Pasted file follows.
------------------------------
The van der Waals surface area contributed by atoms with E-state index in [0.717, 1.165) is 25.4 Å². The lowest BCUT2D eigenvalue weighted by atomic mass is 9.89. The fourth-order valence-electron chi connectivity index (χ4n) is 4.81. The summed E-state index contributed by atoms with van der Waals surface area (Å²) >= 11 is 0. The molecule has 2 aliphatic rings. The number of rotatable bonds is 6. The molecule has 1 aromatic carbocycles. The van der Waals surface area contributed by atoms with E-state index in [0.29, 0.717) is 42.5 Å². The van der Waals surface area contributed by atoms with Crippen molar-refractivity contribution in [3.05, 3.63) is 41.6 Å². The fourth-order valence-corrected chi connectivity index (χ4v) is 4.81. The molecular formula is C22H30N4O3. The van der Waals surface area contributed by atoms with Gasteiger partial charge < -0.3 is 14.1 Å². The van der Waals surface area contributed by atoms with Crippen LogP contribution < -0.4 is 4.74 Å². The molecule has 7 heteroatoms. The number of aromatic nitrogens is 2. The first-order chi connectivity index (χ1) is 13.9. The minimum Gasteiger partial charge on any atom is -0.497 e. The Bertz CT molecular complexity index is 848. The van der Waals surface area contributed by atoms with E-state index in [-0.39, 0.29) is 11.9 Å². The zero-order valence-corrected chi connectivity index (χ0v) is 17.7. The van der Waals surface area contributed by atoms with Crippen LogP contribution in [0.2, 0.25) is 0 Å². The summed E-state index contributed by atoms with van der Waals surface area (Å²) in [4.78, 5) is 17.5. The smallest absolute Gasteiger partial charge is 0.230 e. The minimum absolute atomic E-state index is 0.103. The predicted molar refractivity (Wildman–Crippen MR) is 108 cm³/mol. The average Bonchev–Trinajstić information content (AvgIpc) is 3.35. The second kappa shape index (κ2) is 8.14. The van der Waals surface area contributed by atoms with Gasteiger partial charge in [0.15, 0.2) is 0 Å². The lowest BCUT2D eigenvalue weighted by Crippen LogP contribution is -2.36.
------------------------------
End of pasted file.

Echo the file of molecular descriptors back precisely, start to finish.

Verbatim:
The van der Waals surface area contributed by atoms with E-state index in [0.717, 1.165) is 25.4 Å². The lowest BCUT2D eigenvalue weighted by atomic mass is 9.89. The fourth-order valence-electron chi connectivity index (χ4n) is 4.81. The summed E-state index contributed by atoms with van der Waals surface area (Å²) >= 11 is 0. The molecule has 2 aliphatic rings. The number of rotatable bonds is 6. The molecule has 1 aromatic carbocycles. The van der Waals surface area contributed by atoms with E-state index in [0.29, 0.717) is 42.5 Å². The van der Waals surface area contributed by atoms with Crippen molar-refractivity contribution in [3.05, 3.63) is 41.6 Å². The fourth-order valence-corrected chi connectivity index (χ4v) is 4.81. The molecular formula is C22H30N4O3. The van der Waals surface area contributed by atoms with Gasteiger partial charge < -0.3 is 14.1 Å². The van der Waals surface area contributed by atoms with Crippen LogP contribution < -0.4 is 4.74 Å². The molecule has 7 heteroatoms. The number of aromatic nitrogens is 2. The first-order chi connectivity index (χ1) is 13.9. The minimum Gasteiger partial charge on any atom is -0.497 e. The Bertz CT molecular complexity index is 848. The van der Waals surface area contributed by atoms with E-state index in [-0.39, 0.29) is 11.9 Å². The zero-order valence-corrected chi connectivity index (χ0v) is 17.7. The van der Waals surface area contributed by atoms with Crippen LogP contribution in [0.2, 0.25) is 0 Å². The summed E-state index contributed by atoms with van der Waals surface area (Å²) in [4.78, 5) is 17.5. The smallest absolute Gasteiger partial charge is 0.230 e. The minimum absolute atomic E-state index is 0.103. The predicted molar refractivity (Wildman–Crippen MR) is 108 cm³/mol. The average Bonchev–Trinajstić information content (AvgIpc) is 3.35. The second kappa shape index (κ2) is 8.14. The van der Waals surface area contributed by atoms with Gasteiger partial charge in [0.15, 0.2) is 0 Å². The lowest BCUT2D eigenvalue weighted by Crippen LogP contribution is -2.36.